The style of this movie is very similar to "Waltz and Bashir (2009) by Ari Folman, but there are few differences - this movie was made by a graphic novel, it is less realistic and it has more ironical humour inside. Roger Ebert says that: "The style is deliberately two-dimensional, avoiding the illusion of depth in current animation. This approach may sound spartan, but it is surprisingly involving, wrapping us in this autobiography that distills an epoch into a young women's life" (Chicago sun times, January 17, 2008). A choice of this kind of style helps to define very clearly the time and place. As the time goes on in the plot we see more colours and they differ from the place and mood. Places are also separated by the ornaments, architecture and outfits.
Time means a lot in this movie. The wholse story is about a little girl growing up into an adult. The most adorable thing about this film is the way how it manages to represent character in its different stages. Stephanie Zachrek gives an example: "“Persepolis” pulls off something that’s not easy for any film, even a live-action one, to do: It gives us a sense of how a kids’-eye view of the world — particularly the way kids are capable of grasping the idea of injustice, even when more delicate political arguments are beyond their reach — can emerge and grow into an adult sensibility." (Salon Reviews, October, 12, 2007). Later on the movie shows the girls struggles to adapt to different places. Satrapi doesn't seem to belong anywhere, she misses Iran, but it is not welcome to her. Even though her life seems full of amazing things, you feel sorry for her, because it becomes easy to feel her lonelyness.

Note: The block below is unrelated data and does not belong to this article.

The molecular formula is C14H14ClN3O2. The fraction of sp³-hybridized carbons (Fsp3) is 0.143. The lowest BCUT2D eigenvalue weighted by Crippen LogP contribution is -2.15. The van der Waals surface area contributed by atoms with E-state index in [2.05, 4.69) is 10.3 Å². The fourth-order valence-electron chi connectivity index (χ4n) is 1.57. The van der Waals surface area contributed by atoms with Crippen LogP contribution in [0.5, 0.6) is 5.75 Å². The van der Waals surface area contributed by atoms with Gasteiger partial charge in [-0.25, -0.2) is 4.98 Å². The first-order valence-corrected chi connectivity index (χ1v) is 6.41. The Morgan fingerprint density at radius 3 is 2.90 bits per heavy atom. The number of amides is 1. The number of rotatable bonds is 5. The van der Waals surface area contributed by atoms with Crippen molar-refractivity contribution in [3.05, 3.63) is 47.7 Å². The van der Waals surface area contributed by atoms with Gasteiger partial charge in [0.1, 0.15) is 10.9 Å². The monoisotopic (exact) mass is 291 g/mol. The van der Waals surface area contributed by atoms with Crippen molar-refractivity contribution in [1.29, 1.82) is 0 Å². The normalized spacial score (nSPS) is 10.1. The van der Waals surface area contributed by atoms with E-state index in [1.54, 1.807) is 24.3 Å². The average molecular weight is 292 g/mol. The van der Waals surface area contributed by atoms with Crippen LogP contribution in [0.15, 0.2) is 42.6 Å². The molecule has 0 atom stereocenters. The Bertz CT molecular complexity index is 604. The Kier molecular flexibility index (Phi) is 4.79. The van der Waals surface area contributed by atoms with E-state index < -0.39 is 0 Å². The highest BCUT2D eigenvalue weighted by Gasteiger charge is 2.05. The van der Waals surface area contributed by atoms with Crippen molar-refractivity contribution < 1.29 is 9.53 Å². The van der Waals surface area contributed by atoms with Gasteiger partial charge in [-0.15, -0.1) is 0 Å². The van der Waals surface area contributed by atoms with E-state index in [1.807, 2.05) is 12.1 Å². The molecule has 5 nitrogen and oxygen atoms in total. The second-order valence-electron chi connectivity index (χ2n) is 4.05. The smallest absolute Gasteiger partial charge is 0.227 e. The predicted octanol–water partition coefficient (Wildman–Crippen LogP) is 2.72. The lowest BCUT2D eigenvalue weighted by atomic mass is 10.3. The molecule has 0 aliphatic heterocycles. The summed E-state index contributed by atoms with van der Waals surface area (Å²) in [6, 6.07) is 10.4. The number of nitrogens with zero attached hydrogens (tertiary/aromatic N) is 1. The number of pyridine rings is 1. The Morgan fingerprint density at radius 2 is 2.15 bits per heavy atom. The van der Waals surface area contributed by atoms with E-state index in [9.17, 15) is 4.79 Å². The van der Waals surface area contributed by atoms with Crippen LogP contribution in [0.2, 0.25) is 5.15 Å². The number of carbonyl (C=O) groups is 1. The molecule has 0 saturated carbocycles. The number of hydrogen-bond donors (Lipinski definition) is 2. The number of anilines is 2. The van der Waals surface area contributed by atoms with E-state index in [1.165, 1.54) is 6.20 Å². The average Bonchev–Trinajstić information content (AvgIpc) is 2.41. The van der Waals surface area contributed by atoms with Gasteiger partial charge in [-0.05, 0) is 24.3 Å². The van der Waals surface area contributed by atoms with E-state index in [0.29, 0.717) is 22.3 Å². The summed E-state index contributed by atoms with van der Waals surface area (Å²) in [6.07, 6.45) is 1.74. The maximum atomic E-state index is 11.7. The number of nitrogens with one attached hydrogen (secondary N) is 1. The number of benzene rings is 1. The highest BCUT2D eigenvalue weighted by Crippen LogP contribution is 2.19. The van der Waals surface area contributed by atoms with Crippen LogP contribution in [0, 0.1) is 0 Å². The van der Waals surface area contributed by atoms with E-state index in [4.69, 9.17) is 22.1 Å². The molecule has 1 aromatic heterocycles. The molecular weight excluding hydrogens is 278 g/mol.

"Persepolis" is done in a very close relationship with the graphic novel. Mick LaSalle explains that: "The movie, of course, is acted, and the action in the novels is imagined, but the film comes so close to what the reader's imagination conjures that those interested in "Persepolis" can choose their medium and have an almost identical experience." (San Francisco Chronicle, January 11, 2008). This experience comes from a very illustrative way, how it was drawn. Characters and environments really do look very similar. Without being just an animated version of the novel it also adds these amazing transitions in between dream and memory sequences. It shows every detail that happens in the girls head in a very charismatic and clearly defined way.
All in all this movie is again very original and good looking. It tells a lot about people living in Iran and how they feel after immigration. The story is real and most of the people probably could relate some parts of it with them selves.
1) Roger Ebert (Chicago sun times, January 17, 2008) http://rogerebert.suntimes.com/apps/pbcs.dll/article?AID=/20080117/REVIEWS/801170305/1023
2) Stephanie Zachrek (Salon Reviews, October, 12, 2007) http://www.salon.com/2007/10/12/persepolis/
3) Mick LaSalle (San Francisco Chronicle, January 11, 2008) http://www.sfgate.com/cgi-bin/article.cgi?f=/c/a/2008/01/11/DDA8UC3DM.DTL
1) Young main character http://www.studycove.co.uk/cove/films/content/reviews/persepolis
2) Teenage main character http://vladtepesblog.com/?attachment_id=43208
3) God in girl's imagination http://www.iwatchstuff.com/2007/11/persepolis-trailer-shows-iran.php